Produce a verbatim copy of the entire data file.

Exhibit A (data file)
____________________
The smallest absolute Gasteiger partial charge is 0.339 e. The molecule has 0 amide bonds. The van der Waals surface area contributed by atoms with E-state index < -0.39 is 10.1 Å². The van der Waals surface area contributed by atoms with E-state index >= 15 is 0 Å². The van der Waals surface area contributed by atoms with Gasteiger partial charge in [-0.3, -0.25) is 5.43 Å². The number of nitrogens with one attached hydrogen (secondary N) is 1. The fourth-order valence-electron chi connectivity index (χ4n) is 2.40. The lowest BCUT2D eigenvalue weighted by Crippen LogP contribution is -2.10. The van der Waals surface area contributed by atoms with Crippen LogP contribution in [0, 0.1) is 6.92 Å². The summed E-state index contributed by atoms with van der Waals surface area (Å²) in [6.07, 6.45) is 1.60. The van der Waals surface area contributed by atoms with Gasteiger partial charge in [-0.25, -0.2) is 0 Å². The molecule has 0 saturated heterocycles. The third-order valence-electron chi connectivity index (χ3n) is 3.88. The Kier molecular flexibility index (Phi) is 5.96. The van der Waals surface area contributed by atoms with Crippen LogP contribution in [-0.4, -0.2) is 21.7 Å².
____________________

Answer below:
The smallest absolute Gasteiger partial charge is 0.339 e. The molecule has 0 amide bonds. The van der Waals surface area contributed by atoms with E-state index < -0.39 is 10.1 Å². The van der Waals surface area contributed by atoms with E-state index >= 15 is 0 Å². The van der Waals surface area contributed by atoms with Gasteiger partial charge in [-0.3, -0.25) is 5.43 Å². The number of nitrogens with one attached hydrogen (secondary N) is 1. The fourth-order valence-electron chi connectivity index (χ4n) is 2.40. The lowest BCUT2D eigenvalue weighted by Crippen LogP contribution is -2.10. The van der Waals surface area contributed by atoms with Crippen LogP contribution in [0, 0.1) is 6.92 Å². The summed E-state index contributed by atoms with van der Waals surface area (Å²) in [6.07, 6.45) is 1.60. The van der Waals surface area contributed by atoms with Gasteiger partial charge in [-0.25, -0.2) is 0 Å². The molecule has 0 saturated heterocycles. The third-order valence-electron chi connectivity index (χ3n) is 3.88. The Kier molecular flexibility index (Phi) is 5.96. The van der Waals surface area contributed by atoms with Crippen LogP contribution in [-0.4, -0.2) is 21.7 Å².